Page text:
Ideally, beginning programmers can learn more quickly by being able to add small parts to the Ostrakon shell and test them without having to learn the details of programming the interface right off. Beginners will also appreciate the extensive documentation, comments within the Ostrakon shell, and references to other sources. Experienced programmers will be able to work on the meat of the project without having to implement the basics each time. Our only query concerning Ostrakon is that all the books on Macintosh programming that we have read talk about programmers creating only one program in their entire lives and merely modifying or enhancing it for each specific application. In that sense, most experienced programmers would have little need for Ostrakon, considering that they have their own shells. Beginners would still stand to benefit greatly from Ostrakon as long as they did learn how and why certain things done by Ostrakon were done that way.
Ostrakon will be available on July 1st, 1990, and although pricing has not been set yet, site licenses will be available. Contact Santorini for more information regarding the pricing.
Santorini Consulting & Design, Inc. — 415/563-6398
News Notebook 1.07
As the high end Macs approach the low end workstations (which in turn are dropping quickly in price), methods of connecting the two become more necessary. A recent discussion on Usenet reveals that the software that allows a Mac to mount an NFS (Network File System) server (such as a SUN workstation, IBM PC-clone, or a variety of mainframes) as an icon on the desktop has been completed since 1988. Apparently, CITI at the University of Michigan was contracted by Apple to write the software, which they did and shipped to Apple in 1988. Yet no one has seen anything of this MacNFS software. By some reports, Apple is just sitting on it for no apparent reason; others say that CITI may have had access to some SUN code, which would force Apple to pay license fees to SUN. These latter sources say that Apple contracted the work out again to another group that definitely had no access to the SUN code.
One of the programmers who worked on the CITI project said that he may rewrite the code next year and release it into the public domain just so people can have something to work with. Some others thought that NFS client software was a bit too complex to be supported via the PD route, but others replied (and we agree) that PD products are particularly good for organizations with less money than time. For those of you with more money than time (assuming you don’t want to donate large sums of it to TidBITS), The Wollongong Group will release MacPathWay NFS to allow Macs to read and write files on an NFS volume. Wollongong hopes to price MacPathWay NFS at about $200 per client.
The Wollongong Group — 415/962-7100
Tim Endres — [email protected]
Anders Wallgren — [email protected]
Amanda Walker — [email protected]
Sharon Fisher — [email protected]
(also author of the Macworld article)
Richard Perlman — [email protected]
Allen Wessels — [email protected]
Macworld — Jul-90, pg. 107
You’ve all heard of the Radius Pivot and the PCPC Flipper in previous issues of TidBITS. Well, another monitor has arrived on the scene for those of you interested in modifying your view on the computer’s world. Sigma Designs has a new monitor called the L-View Multi-Mode, which is a 19" monochrome monitor (the monitor itself can handle grey scale, but the video card can’t). It doesn’t sound impressive, but the gimmick is that it can change resolution on the fly. The L-View boasts six different resolutions, 120, 92, 72, 60, 46, and 36 dpi. The principle is that for applications with which you want a lot of screen real estate, such as spreadsheets or some desktop publishing applications, you work at a high resolution. However, if you merely want to enter text, you can work at 60 dpi so you don’t have strain to see the letters. And if you think HyperCard 1.2.5’s window looks funny in the middle of a big screen, you can have it fill the screen in 36 dpi.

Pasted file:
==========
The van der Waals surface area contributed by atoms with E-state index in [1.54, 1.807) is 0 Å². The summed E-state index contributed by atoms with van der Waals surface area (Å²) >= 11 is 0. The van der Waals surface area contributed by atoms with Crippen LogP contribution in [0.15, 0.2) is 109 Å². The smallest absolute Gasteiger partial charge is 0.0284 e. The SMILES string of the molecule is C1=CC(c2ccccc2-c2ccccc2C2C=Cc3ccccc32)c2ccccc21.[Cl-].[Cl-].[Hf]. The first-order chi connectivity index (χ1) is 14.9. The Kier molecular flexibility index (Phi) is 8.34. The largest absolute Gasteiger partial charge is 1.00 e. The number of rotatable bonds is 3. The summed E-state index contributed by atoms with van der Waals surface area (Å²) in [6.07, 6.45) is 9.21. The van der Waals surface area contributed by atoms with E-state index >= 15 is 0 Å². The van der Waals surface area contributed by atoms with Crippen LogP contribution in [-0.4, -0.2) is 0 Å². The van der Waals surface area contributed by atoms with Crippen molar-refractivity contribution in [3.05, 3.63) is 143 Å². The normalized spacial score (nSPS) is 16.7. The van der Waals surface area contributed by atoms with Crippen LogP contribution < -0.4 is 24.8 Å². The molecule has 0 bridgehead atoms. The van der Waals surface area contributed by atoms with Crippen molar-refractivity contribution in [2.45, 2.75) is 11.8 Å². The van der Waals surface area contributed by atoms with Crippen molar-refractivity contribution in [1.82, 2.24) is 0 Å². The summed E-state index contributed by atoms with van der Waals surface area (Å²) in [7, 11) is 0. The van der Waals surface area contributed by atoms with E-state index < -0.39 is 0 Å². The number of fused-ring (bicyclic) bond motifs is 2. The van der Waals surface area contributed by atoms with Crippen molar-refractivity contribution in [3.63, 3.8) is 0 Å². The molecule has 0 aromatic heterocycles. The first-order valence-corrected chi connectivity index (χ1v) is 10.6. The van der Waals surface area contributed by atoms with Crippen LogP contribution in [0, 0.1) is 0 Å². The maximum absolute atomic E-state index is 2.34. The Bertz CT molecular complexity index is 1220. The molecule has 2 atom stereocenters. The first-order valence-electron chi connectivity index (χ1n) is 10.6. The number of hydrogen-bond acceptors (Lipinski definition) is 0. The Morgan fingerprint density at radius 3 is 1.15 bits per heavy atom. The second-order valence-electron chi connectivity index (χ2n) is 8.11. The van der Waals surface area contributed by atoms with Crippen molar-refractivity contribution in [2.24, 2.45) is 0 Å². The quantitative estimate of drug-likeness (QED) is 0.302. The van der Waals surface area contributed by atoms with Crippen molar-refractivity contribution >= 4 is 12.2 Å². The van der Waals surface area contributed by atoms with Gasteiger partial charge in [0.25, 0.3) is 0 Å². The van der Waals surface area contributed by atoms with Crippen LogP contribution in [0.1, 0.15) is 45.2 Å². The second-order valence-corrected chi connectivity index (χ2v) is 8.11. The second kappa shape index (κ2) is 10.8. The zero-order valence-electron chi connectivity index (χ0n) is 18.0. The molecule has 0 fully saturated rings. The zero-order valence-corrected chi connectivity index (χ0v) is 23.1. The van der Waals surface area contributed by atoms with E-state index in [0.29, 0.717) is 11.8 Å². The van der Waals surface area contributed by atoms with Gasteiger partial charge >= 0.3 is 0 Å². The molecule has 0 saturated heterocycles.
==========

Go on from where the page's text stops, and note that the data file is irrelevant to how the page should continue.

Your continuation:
As far as the other details go, we aren’t yet sure when the monitor will really be available, but it will cost $1995 and will have refresh rates of up to 92 Hz to prevent flicker. Its resolution is a whopping 1664 by 1200 pixels. Everything is controlled by a cdev or by hot keys. It works with the Mac II line of computers, and also apparently with the SE. Dan KoGai said he tested it on an SE as well, so although we hadn’t heard about the SE or the SE/30, hopefully they will be supported as well. Evidently it has a few conflicts with applications that aren’t well-behaved about checking their QuickDraw coordinates, but on the whole it works with most everything.
Sigma Designs — 800/933-9945 — 415/770-0100
MacWEEK — 22-May-90, Vol. 4 #20, pg. 9
If you have ever had to upgrade an entire office full of software, you know what a pain it can be. Some offices don’t upgrade as often as possible because of the trouble involved in upgrading each computer relatively often. A new utility may help solve some of these problems. Advantage Software, Inc.’s PatchMaker will compare old and new versions of the a program and will generate code that it will later install into other old versions of the application. So a computing manager could generate a patch on his or her computer, then distribute the patch program to all the users. When run, the patch program installs code reflecting the differences into the user’s original application, thus transforming it into the new version with much less work than is usual. PatchMaker can even modify the icon of the original application to reflect the fact that it has been upgraded.
The users must have copies of the older versions of the program for the patch to work of course, which allows software companies to easily distribute patches on electronic information services without worrying about software piracy. Patches are also efficient to transfer electronically because they are usually only 10% to 20% the size of the original application.
The details? PatchMaker will retail for $99 Canadian and $79 US but it is currently only available from Advantage Software via mail-order, telephone, or electronic mail. No distribution license is required to distribute patches created with PatchMaker.
Advantage Software, Inc.
Attn.: Greg Hemstreet
67 Lakeshore Rd. East,
Mississauga, Ontario, M5G 1C9
News Notebook 1.07